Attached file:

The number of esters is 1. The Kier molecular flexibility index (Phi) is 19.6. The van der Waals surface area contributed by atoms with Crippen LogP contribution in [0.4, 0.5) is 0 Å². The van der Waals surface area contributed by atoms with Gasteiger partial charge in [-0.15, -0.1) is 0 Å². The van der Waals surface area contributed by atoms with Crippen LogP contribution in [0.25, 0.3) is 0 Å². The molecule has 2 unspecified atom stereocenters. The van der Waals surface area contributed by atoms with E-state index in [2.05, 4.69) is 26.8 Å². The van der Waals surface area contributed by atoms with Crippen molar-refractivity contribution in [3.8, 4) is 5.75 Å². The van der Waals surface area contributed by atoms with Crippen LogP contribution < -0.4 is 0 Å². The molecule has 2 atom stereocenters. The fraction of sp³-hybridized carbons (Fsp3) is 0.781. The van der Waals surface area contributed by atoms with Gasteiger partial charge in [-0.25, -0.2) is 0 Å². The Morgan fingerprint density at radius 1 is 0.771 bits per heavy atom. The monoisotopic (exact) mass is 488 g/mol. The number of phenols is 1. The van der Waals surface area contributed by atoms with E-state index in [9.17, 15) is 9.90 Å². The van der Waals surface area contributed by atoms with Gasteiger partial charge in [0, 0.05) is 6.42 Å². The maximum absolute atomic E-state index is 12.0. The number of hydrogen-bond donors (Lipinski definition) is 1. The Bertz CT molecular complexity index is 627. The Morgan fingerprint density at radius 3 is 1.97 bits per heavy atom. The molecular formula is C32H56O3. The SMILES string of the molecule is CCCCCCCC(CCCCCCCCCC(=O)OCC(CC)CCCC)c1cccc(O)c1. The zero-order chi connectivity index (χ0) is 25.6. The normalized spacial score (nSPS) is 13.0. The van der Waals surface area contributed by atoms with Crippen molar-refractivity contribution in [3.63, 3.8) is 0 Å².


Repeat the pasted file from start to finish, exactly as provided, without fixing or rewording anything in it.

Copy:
The number of esters is 1. The Kier molecular flexibility index (Phi) is 19.6. The van der Waals surface area contributed by atoms with Crippen LogP contribution in [0.4, 0.5) is 0 Å². The van der Waals surface area contributed by atoms with Gasteiger partial charge in [-0.15, -0.1) is 0 Å². The van der Waals surface area contributed by atoms with Crippen LogP contribution in [0.25, 0.3) is 0 Å². The molecule has 2 unspecified atom stereocenters. The van der Waals surface area contributed by atoms with E-state index in [2.05, 4.69) is 26.8 Å². The van der Waals surface area contributed by atoms with Crippen molar-refractivity contribution in [3.8, 4) is 5.75 Å². The van der Waals surface area contributed by atoms with Crippen LogP contribution < -0.4 is 0 Å². The molecule has 2 atom stereocenters. The fraction of sp³-hybridized carbons (Fsp3) is 0.781. The van der Waals surface area contributed by atoms with Gasteiger partial charge in [-0.25, -0.2) is 0 Å². The Morgan fingerprint density at radius 1 is 0.771 bits per heavy atom. The monoisotopic (exact) mass is 488 g/mol. The number of phenols is 1. The van der Waals surface area contributed by atoms with E-state index in [9.17, 15) is 9.90 Å². The van der Waals surface area contributed by atoms with Gasteiger partial charge in [0, 0.05) is 6.42 Å². The maximum absolute atomic E-state index is 12.0. The number of hydrogen-bond donors (Lipinski definition) is 1. The Bertz CT molecular complexity index is 627. The Morgan fingerprint density at radius 3 is 1.97 bits per heavy atom. The molecular formula is C32H56O3. The SMILES string of the molecule is CCCCCCCC(CCCCCCCCCC(=O)OCC(CC)CCCC)c1cccc(O)c1. The zero-order chi connectivity index (χ0) is 25.6. The normalized spacial score (nSPS) is 13.0. The van der Waals surface area contributed by atoms with Crippen molar-refractivity contribution in [3.63, 3.8) is 0 Å².